Simpson Case Forces Press to Rethink Role
YIf there is any good that is coming out of the overwhelming press and electronic media coverage of the O.J. Simpson case, it is that the press is beginning to examine itself and the potential harm. Television and radio should do the same.
During the past two months, a series of major reports on potential distortions of the Simpson case and news in general have been printed _ mostly in journalism trade publications. Several, however, have been published by major newspapers, including two of the largest in the nation: The Los Angeles Times examined the effects of the rapid expansion of Information Age technology _ satellites with microprocessors and cable television. This has bred more competition and therefore more coverage, but it also has led to increasing sensationalism and a trend to interpret the news rather than just report it. The New York Times took these problems a step further _ pointing to a growing anti-press public mood and a cynicism about all public figures. This seems to stem from print and electronic journalists milking every tiny aspect of a major story with interpretation and opinion to gain readers or viewers.
"We're now at a point of believing it's all a scam," The New York Times was told by Thomas E. Mann, director of government studies for the Brookings Institution, which recently completed a study of the press coverage of Congress. "Everyone is looking out for his own narrow interest, and the job of a reporter is to reveal the scam."
This indicates a step beyond the longtime criticism that news coverage is "warped" by bias, wrote William Glaberson of The New York Times. The latest notion is that news coverage declares that all public figures and all people who do "newsworthy things" are suspect.
"In this version of journalism," Glaberson said, "all politicians are manipulative, all business people are venal and all proposals have ulterior motives.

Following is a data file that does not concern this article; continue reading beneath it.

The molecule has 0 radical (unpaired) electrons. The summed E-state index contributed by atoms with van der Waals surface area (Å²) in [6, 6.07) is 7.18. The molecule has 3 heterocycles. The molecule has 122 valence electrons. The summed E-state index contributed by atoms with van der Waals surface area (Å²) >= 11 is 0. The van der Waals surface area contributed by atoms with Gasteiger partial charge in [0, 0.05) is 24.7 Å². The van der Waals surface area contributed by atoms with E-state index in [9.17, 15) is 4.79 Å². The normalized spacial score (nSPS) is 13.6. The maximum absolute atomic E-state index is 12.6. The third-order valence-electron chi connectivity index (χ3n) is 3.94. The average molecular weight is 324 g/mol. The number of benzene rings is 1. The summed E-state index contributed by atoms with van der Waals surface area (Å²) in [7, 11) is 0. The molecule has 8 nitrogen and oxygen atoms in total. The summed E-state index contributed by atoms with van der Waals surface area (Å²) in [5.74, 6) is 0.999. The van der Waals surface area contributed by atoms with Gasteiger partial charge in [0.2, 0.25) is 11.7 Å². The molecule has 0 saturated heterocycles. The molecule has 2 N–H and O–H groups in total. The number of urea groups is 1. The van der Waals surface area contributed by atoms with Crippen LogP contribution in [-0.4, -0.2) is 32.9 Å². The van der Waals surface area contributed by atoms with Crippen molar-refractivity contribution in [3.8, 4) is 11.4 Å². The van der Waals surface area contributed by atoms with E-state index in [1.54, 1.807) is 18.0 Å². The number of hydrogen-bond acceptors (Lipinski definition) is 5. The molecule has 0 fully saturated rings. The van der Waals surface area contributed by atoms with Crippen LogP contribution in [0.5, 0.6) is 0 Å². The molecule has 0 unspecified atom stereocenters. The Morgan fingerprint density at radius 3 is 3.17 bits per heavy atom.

"This journalism may be undermining its own credibility."
While I have always defended the role of journalism in providing information to a self-governing society, I also have criticized in this column the trend in recent years toward interpretation. Specifically, I have criticized the use of unnamed sources, which goes directly against my training.
This was against the policy of most respectable newspapers and magazines before the growth of TV news coverage. Now, reporters for the press and media throw all manner of rumors onto the air or into print, even with direct quotes.
It's a weapon that has been used to smear public figures without naming the source, or to distort a case such as Simpson's, or a major issue before the public.
While I was in California recently, Judge Lance A. Ito expressed disgust about an incorrect report by a Los Angeles TV station that used "informed sources." Ito said the report could bias the case. He said some journalists have become so jaded they no longer care whether what they report is true _ as long as it is provocative. Later he banned the media from part of the jury selection. He reversed that decision Friday.
If the public agrees with Ito, I can't blame them after seeing the way networks, newspapers and magazines have resorted to tabloid journalism in searching for any angle to the Simpson case. Some concern about influencing the trial was reflected when Larry King refused to interview the author of the Nicole Simpson book, but Connie Chung of CBS was more concerned about ratings.
In my book, the press and media have a responsibility to allow the facts to come out in a fair trial.
The traditional defense that the "public deserves to know" is used to cover rumors reported in the guise of "facts." As an editor for 17 years, I know the pressure of walking the line between "beating the competition" and holding a story until the facts are known to be true. …